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Architectural Heritage Fund Annual Review 2020-21
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The last year saw another significant increase in restricted funding awarded to the AHF.  2020/21 was the highest spend year of the Transforming Places through Heritage programme but we also received substantial emergency support funding, including £2 million Culture Recovery Fund funding from DCMS via Historic England, and secured additional funding from Cadw, Historic Environment Scotland (HES) and the Department for Communities Northern Ireland (DfC).  Our Wales and Northern Ireland grant programmes were able to expand and there were more funds to lend in these countries, thanks to a significant increase in lending funds from Cadw and DfC. Extra funding from HES enabled us to offer more grants in Scotland and Historic England continued to fund our Heritage Assets into Community Ownership programme.  

As part of the £2m award from the DCMS, AHF’s endowment fund received £1 million investment; this will support any losses resulting from the COVID-19 pandemic and will help to protect the AHF’s capacity to lend as we continue to deal with the impact COVID-19 has had on our borrowers and their sustainability. A further £1 million of Culture Recovery Fund funding was received and awarded as business support grants to a number of social enterprise and charity-led heritage projects.

Grant-making expenditure increased by £3.2 million, driven by both the scale and scope of the Transforming Places through Heritage programme’s activities, particularly the capital and revenue grants for the Heritage Development Trust pilots, and by exceptional COVID-19 recovery-related in-year funding.  Grant offers totalled £6.8 million for the year, an unprecedented accomplishment for the AHF.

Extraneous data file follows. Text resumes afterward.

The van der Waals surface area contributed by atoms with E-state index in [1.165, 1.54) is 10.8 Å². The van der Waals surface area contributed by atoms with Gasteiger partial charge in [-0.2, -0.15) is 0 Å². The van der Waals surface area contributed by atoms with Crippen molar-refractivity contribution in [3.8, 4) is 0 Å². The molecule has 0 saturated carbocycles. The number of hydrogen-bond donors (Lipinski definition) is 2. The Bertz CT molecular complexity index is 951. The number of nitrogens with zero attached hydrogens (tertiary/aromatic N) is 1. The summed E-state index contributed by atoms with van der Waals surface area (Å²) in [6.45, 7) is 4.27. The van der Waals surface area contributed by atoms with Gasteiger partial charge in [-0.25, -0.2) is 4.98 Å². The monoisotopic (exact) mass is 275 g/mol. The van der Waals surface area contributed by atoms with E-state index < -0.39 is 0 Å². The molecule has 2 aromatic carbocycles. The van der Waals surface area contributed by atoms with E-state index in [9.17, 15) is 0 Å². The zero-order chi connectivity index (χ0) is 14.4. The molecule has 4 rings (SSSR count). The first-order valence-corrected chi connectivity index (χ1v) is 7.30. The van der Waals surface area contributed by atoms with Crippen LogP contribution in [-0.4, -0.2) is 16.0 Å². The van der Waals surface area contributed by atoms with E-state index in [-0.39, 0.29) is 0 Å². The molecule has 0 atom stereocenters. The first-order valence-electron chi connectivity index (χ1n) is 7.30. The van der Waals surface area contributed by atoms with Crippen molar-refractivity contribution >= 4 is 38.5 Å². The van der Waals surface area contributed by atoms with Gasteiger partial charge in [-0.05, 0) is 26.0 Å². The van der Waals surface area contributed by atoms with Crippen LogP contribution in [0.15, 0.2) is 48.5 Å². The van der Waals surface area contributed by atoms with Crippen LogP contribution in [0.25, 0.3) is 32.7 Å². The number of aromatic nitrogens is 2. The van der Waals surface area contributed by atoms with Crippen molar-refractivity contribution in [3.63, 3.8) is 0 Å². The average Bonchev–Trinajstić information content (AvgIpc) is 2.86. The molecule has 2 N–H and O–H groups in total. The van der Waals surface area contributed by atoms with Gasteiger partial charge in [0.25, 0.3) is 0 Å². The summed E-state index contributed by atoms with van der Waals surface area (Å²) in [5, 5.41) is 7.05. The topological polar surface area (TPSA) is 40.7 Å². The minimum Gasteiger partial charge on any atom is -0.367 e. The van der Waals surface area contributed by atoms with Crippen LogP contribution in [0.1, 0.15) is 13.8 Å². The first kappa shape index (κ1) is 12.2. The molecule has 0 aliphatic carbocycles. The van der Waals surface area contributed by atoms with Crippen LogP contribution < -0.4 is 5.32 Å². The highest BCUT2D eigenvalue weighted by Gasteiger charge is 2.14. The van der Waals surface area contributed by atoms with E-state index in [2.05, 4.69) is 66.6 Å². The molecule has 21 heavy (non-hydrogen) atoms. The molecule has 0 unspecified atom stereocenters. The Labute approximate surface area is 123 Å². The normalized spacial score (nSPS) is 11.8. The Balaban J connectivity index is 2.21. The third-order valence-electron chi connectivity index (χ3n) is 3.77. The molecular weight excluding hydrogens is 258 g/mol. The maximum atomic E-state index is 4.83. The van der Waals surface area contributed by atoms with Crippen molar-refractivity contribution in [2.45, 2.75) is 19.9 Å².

Demand for HIF loans remained strong throughout 2020/21 and, in addition to £2.3 million disbursed during the year, there were further HIF loan commitments of £3.6 million as at the year end.  The HIF fund is expected to be fully committed by autumn 2021 and so securing new investment is a priority for the coming year.

Income from our Rathbone Greenbank managed investment funds boosted unrestricted income, although less than the previous year; but the value of our investments rose significantly, more than recouping the losses that were sustained in 2019/20 due to the impact of COVID-19.

So that the AHF remains a sustainable organisation, we continue to focus on our levels of unrestricted income (which supports a number of members of staff and organisational overheads) while prudently managing costs. Fundraising planned for 2020/21 had to be delayed due to COVID-19 but this will be returned to during 2021/22.